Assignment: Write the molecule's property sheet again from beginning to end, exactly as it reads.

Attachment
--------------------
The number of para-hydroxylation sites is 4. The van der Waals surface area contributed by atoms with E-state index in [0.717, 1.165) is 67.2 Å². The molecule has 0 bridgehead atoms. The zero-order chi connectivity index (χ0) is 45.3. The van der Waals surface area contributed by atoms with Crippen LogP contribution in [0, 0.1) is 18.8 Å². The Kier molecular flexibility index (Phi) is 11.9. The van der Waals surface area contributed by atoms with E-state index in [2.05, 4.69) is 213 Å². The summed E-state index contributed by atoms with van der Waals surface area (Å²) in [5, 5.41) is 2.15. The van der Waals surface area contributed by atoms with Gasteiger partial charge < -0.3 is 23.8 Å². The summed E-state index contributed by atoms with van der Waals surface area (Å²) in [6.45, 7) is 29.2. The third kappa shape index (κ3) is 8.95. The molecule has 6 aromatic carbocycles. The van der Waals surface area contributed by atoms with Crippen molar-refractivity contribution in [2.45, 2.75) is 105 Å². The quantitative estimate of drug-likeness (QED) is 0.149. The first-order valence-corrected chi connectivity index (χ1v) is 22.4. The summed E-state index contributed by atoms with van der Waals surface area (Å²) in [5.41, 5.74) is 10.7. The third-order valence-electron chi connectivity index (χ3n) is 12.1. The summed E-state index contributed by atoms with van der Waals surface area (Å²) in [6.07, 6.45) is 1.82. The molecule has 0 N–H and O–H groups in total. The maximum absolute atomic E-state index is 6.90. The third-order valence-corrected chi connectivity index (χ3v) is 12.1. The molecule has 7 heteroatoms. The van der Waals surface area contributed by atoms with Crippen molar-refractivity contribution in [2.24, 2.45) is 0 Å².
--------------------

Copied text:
The number of para-hydroxylation sites is 4. The van der Waals surface area contributed by atoms with E-state index in [0.717, 1.165) is 67.2 Å². The molecule has 0 bridgehead atoms. The zero-order chi connectivity index (χ0) is 45.3. The van der Waals surface area contributed by atoms with Crippen LogP contribution in [0, 0.1) is 18.8 Å². The Kier molecular flexibility index (Phi) is 11.9. The van der Waals surface area contributed by atoms with E-state index in [2.05, 4.69) is 213 Å². The summed E-state index contributed by atoms with van der Waals surface area (Å²) in [5, 5.41) is 2.15. The van der Waals surface area contributed by atoms with Gasteiger partial charge < -0.3 is 23.8 Å². The summed E-state index contributed by atoms with van der Waals surface area (Å²) in [6.45, 7) is 29.2. The third kappa shape index (κ3) is 8.95. The molecule has 6 aromatic carbocycles. The van der Waals surface area contributed by atoms with Crippen molar-refractivity contribution in [2.45, 2.75) is 105 Å². The quantitative estimate of drug-likeness (QED) is 0.149. The first-order valence-corrected chi connectivity index (χ1v) is 22.4. The summed E-state index contributed by atoms with van der Waals surface area (Å²) in [5.41, 5.74) is 10.7. The third-order valence-electron chi connectivity index (χ3n) is 12.1. The summed E-state index contributed by atoms with van der Waals surface area (Å²) in [6.07, 6.45) is 1.82. The molecule has 0 N–H and O–H groups in total. The maximum absolute atomic E-state index is 6.90. The third-order valence-corrected chi connectivity index (χ3v) is 12.1. The molecule has 7 heteroatoms. The van der Waals surface area contributed by atoms with Crippen molar-refractivity contribution in [2.24, 2.45) is 0 Å².